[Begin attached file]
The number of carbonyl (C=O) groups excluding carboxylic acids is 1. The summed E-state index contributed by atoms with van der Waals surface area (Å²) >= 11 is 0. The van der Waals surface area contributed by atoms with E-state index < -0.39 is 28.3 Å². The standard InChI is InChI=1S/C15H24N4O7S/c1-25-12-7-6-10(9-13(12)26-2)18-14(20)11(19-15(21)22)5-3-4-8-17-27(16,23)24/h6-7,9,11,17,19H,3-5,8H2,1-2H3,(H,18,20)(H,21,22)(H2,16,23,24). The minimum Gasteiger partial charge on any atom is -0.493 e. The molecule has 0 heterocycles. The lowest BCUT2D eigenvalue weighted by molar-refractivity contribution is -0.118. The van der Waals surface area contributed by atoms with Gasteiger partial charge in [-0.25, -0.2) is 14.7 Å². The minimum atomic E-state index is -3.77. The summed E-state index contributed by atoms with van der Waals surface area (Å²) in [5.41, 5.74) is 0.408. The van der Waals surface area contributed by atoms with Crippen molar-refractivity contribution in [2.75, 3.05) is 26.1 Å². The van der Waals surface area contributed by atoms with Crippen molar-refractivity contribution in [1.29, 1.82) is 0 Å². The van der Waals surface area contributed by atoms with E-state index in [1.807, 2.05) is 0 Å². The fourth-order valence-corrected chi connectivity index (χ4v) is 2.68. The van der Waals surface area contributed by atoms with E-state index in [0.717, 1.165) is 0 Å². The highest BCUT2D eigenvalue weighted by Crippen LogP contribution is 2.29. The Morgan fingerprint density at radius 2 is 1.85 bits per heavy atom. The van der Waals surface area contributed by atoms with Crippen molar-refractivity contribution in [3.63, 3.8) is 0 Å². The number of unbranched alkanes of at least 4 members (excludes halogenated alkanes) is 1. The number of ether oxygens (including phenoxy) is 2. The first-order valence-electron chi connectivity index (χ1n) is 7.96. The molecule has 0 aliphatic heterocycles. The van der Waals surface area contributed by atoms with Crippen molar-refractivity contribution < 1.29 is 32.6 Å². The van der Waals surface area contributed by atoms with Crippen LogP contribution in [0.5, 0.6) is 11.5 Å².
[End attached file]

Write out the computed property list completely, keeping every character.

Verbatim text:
The number of carbonyl (C=O) groups excluding carboxylic acids is 1. The summed E-state index contributed by atoms with van der Waals surface area (Å²) >= 11 is 0. The van der Waals surface area contributed by atoms with E-state index < -0.39 is 28.3 Å². The standard InChI is InChI=1S/C15H24N4O7S/c1-25-12-7-6-10(9-13(12)26-2)18-14(20)11(19-15(21)22)5-3-4-8-17-27(16,23)24/h6-7,9,11,17,19H,3-5,8H2,1-2H3,(H,18,20)(H,21,22)(H2,16,23,24). The minimum Gasteiger partial charge on any atom is -0.493 e. The molecule has 0 heterocycles. The lowest BCUT2D eigenvalue weighted by molar-refractivity contribution is -0.118. The van der Waals surface area contributed by atoms with Gasteiger partial charge in [-0.25, -0.2) is 14.7 Å². The minimum atomic E-state index is -3.77. The summed E-state index contributed by atoms with van der Waals surface area (Å²) in [5.41, 5.74) is 0.408. The van der Waals surface area contributed by atoms with Crippen molar-refractivity contribution in [2.75, 3.05) is 26.1 Å². The van der Waals surface area contributed by atoms with Crippen molar-refractivity contribution in [1.29, 1.82) is 0 Å². The van der Waals surface area contributed by atoms with E-state index in [1.807, 2.05) is 0 Å². The fourth-order valence-corrected chi connectivity index (χ4v) is 2.68. The van der Waals surface area contributed by atoms with E-state index in [0.717, 1.165) is 0 Å². The highest BCUT2D eigenvalue weighted by Crippen LogP contribution is 2.29. The Morgan fingerprint density at radius 2 is 1.85 bits per heavy atom. The van der Waals surface area contributed by atoms with Crippen molar-refractivity contribution in [3.63, 3.8) is 0 Å². The number of unbranched alkanes of at least 4 members (excludes halogenated alkanes) is 1. The number of ether oxygens (including phenoxy) is 2. The first-order valence-electron chi connectivity index (χ1n) is 7.96. The molecule has 0 aliphatic heterocycles. The van der Waals surface area contributed by atoms with Crippen molar-refractivity contribution < 1.29 is 32.6 Å². The van der Waals surface area contributed by atoms with Crippen LogP contribution in [0.5, 0.6) is 11.5 Å².